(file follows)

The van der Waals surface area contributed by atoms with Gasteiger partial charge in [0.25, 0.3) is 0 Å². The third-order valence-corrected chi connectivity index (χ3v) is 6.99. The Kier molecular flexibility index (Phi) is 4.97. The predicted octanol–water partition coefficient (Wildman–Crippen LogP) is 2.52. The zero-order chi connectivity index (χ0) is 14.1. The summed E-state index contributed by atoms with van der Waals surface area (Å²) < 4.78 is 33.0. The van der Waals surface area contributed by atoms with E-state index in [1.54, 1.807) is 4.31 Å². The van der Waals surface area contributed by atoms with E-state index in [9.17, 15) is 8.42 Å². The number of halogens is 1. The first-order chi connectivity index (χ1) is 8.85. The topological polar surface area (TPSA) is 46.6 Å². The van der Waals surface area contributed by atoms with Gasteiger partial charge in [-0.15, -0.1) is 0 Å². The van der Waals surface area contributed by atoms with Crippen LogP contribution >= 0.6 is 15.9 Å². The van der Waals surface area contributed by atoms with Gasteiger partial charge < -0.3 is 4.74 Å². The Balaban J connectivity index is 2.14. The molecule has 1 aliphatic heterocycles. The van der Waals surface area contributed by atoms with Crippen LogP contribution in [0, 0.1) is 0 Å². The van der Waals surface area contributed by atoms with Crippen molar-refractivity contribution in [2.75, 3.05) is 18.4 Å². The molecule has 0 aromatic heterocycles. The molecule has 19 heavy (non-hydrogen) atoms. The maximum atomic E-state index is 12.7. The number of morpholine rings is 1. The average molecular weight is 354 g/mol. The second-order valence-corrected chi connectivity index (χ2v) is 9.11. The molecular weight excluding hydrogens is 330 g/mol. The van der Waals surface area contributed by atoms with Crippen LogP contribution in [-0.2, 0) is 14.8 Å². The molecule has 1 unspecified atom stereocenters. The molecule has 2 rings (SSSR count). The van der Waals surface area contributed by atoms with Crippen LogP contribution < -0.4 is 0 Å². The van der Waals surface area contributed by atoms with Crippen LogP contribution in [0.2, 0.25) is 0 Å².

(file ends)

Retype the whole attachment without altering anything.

The van der Waals surface area contributed by atoms with Gasteiger partial charge in [0.25, 0.3) is 0 Å². The third-order valence-corrected chi connectivity index (χ3v) is 6.99. The Kier molecular flexibility index (Phi) is 4.97. The predicted octanol–water partition coefficient (Wildman–Crippen LogP) is 2.52. The zero-order chi connectivity index (χ0) is 14.1. The summed E-state index contributed by atoms with van der Waals surface area (Å²) < 4.78 is 33.0. The van der Waals surface area contributed by atoms with E-state index in [1.54, 1.807) is 4.31 Å². The van der Waals surface area contributed by atoms with E-state index in [9.17, 15) is 8.42 Å². The number of halogens is 1. The first-order chi connectivity index (χ1) is 8.85. The topological polar surface area (TPSA) is 46.6 Å². The van der Waals surface area contributed by atoms with Gasteiger partial charge in [-0.15, -0.1) is 0 Å². The van der Waals surface area contributed by atoms with Crippen LogP contribution >= 0.6 is 15.9 Å². The van der Waals surface area contributed by atoms with Gasteiger partial charge < -0.3 is 4.74 Å². The Balaban J connectivity index is 2.14. The molecule has 1 aliphatic heterocycles. The van der Waals surface area contributed by atoms with Crippen LogP contribution in [0, 0.1) is 0 Å². The van der Waals surface area contributed by atoms with Crippen molar-refractivity contribution in [2.75, 3.05) is 18.4 Å². The molecule has 0 aromatic heterocycles. The molecule has 19 heavy (non-hydrogen) atoms. The maximum atomic E-state index is 12.7. The number of morpholine rings is 1. The average molecular weight is 354 g/mol. The second-order valence-corrected chi connectivity index (χ2v) is 9.11. The molecular weight excluding hydrogens is 330 g/mol. The van der Waals surface area contributed by atoms with Crippen LogP contribution in [-0.2, 0) is 14.8 Å². The molecule has 1 unspecified atom stereocenters. The molecule has 2 rings (SSSR count). The van der Waals surface area contributed by atoms with Crippen LogP contribution < -0.4 is 0 Å². The van der Waals surface area contributed by atoms with Crippen LogP contribution in [0.2, 0.25) is 0 Å².